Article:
It’s one year til game time! Delegates from around the world will convene on April 19 2016 for a United Nations Special Session on drugs and drug policy. It should be a ripper. So what can and can't we expect?
1998 was the last UN Special Session on drugs, with the slogan ‘A drug free world: we can do it’. As you no doubt heard, we couldn’t do it. In fact, the supply of major illegal drugs increased.
Then in 2008, buried deep in some bullshit about how opium production had declined over the past one hundred years, the UNODC’s World Drugs Report noted some ‘unintended consequences’ of the UN drug control system: the creation of a criminal black market, the diversion of funds from health to enforcement, the ‘balloon effect’ whereby tighter controls in one place displace drug production and trafficking to another, and the stigma and marginalisation of drug users and consequent alienation from treatment services. (For more on the ‘unintended consequences of the War on Drugs, check out http://www.countthecosts.org/)
With their enthusiasm only slightly dulled, in 2009 the UNODC followed up with a Political Declaration and Plan of Action that made 2019 the ‘target date’ to ‘eliminate or reduce significantly and measurably’ the demand for drugs, as well as the cultivation of cannabis, opium and coca and the trafficking of all illicit drugs.
2019 was meant to be when popped the champagne to celebrate victory but by 2012 a group of Central and South American countries decided they’d had enough. 2019 wasn’t soon enough given the urgency of addressing the havoc and bloodshed that prohibition wrought across the Americas (and for that matter, the world). Following an initiative sponsored by Mexico and supported by 95 countries, the date for the Special Assembly was brought forward to 2016.
So what can and can’t we expect from UNGASS 2016? Well, in 2013, UN Secretary General Ban Ki Moon urged member states to use this opportunity ‘to conduct a wide-ranging and open debate that considers all options’, so amen to that. In the years since then, there is more and more support for the idea that those ‘options’ should include substantial reform.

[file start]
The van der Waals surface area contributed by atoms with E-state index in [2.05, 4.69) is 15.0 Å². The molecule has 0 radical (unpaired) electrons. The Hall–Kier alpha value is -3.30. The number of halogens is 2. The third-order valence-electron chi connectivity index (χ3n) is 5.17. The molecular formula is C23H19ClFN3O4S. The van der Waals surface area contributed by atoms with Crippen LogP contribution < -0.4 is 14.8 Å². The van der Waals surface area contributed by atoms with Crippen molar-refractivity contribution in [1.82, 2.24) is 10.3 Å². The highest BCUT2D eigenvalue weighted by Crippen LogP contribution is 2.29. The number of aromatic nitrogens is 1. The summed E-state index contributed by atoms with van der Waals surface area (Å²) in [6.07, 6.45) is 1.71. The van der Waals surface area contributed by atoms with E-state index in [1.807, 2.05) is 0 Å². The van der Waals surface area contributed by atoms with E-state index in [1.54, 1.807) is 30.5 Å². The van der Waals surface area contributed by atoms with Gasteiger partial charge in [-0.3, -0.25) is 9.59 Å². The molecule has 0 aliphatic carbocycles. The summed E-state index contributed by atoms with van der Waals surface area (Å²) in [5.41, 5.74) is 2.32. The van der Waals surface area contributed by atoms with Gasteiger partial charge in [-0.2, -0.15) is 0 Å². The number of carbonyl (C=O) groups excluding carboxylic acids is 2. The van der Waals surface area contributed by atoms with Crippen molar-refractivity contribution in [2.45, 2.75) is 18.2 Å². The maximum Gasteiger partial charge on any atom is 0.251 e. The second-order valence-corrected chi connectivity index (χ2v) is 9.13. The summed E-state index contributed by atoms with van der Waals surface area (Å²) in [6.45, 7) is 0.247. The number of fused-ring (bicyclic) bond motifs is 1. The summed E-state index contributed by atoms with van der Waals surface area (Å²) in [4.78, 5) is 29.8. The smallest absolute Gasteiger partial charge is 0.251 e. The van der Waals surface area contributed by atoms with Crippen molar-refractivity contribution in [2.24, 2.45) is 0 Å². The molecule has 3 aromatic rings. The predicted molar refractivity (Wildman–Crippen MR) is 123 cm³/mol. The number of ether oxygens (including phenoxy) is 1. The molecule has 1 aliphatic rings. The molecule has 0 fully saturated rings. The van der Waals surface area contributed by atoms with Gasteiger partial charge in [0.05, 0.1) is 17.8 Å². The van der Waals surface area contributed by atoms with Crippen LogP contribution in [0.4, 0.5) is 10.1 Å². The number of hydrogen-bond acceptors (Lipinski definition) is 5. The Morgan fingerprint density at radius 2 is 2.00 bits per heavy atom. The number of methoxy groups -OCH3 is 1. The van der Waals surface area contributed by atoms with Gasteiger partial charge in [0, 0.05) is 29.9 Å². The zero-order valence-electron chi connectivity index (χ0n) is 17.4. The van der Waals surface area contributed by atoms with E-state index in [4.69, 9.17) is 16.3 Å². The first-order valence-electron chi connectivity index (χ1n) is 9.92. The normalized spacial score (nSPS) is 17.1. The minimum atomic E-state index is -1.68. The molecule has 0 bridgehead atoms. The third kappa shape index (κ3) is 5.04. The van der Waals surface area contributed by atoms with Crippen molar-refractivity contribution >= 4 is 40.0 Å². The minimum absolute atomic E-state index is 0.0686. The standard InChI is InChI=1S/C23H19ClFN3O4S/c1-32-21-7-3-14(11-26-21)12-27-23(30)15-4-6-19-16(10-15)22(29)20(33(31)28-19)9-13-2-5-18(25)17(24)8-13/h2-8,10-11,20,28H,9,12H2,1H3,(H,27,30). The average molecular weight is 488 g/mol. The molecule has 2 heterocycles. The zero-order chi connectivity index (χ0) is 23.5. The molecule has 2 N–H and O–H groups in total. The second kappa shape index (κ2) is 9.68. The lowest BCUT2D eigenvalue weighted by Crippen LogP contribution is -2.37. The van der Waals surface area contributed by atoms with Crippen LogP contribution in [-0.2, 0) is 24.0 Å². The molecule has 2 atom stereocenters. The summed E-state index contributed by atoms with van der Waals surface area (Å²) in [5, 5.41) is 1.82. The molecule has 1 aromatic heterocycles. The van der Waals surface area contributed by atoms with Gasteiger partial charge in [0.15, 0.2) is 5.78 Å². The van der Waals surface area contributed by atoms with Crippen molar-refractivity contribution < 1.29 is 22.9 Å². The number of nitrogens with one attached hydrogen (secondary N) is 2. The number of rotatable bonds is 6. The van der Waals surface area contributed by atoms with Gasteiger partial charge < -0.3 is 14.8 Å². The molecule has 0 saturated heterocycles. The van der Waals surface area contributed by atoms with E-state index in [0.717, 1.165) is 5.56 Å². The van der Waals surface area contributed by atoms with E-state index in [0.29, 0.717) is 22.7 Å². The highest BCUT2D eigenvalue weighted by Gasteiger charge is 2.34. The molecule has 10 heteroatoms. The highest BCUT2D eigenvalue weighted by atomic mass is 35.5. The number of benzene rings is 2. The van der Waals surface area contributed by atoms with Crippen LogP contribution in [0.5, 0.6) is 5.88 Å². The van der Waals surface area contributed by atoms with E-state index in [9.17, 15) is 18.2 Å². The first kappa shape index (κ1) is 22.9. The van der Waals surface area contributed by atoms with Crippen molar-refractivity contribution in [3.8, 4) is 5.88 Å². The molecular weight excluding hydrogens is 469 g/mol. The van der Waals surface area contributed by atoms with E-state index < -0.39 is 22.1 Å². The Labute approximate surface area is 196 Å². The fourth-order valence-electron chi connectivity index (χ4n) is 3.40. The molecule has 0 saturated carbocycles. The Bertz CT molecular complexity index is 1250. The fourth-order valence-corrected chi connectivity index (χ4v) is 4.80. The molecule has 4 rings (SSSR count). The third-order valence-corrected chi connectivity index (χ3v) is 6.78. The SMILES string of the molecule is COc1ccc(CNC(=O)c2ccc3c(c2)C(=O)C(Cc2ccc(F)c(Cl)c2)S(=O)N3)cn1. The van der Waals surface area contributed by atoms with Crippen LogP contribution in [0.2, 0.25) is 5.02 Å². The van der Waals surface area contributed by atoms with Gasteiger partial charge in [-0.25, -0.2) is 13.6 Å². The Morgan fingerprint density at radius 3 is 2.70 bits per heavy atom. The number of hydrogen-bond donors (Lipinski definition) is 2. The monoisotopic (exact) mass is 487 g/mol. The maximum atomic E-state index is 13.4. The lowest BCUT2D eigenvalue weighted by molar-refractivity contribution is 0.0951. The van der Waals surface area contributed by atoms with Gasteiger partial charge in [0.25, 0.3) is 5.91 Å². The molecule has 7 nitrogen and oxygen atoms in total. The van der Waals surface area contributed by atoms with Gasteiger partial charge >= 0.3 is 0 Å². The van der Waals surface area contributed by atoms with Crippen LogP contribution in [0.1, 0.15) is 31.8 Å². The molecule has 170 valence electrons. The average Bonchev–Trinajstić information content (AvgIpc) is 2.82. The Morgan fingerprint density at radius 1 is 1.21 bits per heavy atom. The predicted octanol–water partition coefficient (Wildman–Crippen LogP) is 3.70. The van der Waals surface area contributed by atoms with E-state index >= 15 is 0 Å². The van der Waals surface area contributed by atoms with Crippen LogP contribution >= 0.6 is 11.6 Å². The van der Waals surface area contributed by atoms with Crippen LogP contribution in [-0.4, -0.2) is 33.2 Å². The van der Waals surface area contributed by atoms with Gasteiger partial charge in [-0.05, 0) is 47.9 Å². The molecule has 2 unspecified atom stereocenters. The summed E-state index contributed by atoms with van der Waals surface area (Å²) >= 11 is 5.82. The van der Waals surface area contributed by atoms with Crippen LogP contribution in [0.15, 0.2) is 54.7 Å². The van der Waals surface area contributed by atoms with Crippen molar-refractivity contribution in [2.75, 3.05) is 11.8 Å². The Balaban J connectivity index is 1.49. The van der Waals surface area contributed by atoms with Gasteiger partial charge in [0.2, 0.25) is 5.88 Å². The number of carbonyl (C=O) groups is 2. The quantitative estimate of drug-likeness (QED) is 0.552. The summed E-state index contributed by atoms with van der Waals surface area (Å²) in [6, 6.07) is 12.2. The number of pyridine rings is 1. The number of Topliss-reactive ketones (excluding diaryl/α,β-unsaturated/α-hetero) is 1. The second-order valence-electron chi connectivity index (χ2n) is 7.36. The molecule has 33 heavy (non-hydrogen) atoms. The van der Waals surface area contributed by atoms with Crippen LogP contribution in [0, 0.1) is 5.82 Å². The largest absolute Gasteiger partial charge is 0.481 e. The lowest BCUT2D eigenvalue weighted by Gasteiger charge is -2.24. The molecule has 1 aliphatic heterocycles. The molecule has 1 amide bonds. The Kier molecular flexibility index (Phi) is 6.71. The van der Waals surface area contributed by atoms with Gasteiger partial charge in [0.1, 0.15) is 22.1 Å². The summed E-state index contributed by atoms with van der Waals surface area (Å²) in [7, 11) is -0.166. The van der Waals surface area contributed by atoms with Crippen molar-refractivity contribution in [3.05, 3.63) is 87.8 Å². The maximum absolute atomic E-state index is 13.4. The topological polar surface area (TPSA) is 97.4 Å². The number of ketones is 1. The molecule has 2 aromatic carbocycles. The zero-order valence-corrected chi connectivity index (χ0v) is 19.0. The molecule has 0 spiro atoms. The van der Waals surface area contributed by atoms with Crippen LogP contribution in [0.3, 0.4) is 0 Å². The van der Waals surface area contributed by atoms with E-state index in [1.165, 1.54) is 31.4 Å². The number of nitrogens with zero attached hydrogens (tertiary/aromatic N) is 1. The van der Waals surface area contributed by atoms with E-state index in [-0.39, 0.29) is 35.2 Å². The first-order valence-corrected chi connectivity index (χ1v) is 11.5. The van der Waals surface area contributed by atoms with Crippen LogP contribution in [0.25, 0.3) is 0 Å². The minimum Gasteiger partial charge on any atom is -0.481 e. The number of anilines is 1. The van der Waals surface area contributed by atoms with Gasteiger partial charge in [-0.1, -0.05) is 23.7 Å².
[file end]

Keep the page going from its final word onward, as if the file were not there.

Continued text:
You might have seen that the former UN Secretary General Kofi Annan has been getting behind the cause, as a leader of the Global Commission on Drug Policy and the West Africa Commission on Drugs. The GCDP’s 2014 report, Taking control: pathways to drug policies that work made seven key recommendations that included an end to the criminalisation of people who use drugs, and for the UN to ‘allow and encourage diverse experiments in legally regulating markets in currently illicit drugs.’
It’s clear that criticism of current drug policy and calls for fair and pragmatic alternatives are becoming more and more common ‘within the tent’ of the great and good. The World Health Organisation in 2014 called for the decriminalisation of drug use. In March 2015, the UN Development Program’s submission to the Commission on Narcotic Drugs made deep criticisms of the impact of UN drug control treaties in compounding poverty, undermining public health, democracy and human rights, and damaging the environment.
It’s worth remembering at this point that the Preamble to the Single Convention on Narcotic Drugs, 1961, states that the parties to the convention are ‘concerned with the health and welfare of mankind’. To quote the UNDP’s submission to the Commission on Narcotic Drugs,
There is growing evidence however, that current drug control policy has not only failed to achieve its own objectives but has generated considerable harms to health, social and economic development, and to peace, security, and stability. Meanwhile, a growing body of evidence shows that in many countries, policies focused on reducing supply and demand reduction, and related enforcement activities, have had little meaningful effect in eradicating production or problematic drug use.
In the lead up to UNGASS 2016, what are you going to do? #ImwithKofiAlmost 100 years of history won’t be undone quickly or easily and UNGASS 2016 won’t be a revolution. But without a doubt, we’re at the beginning of the end. How quickly that end comes will depend on how much pressure we all put on our government representatives to take the path toward fair and pragmatic drug policy. As individuals we have very little power to influence global politics. But as a movement of diverse groups committed to ending to the War on Drugs, we can be powerful.
In the lead up to UNGASS 2016, what are you going to do? #ImwithKofi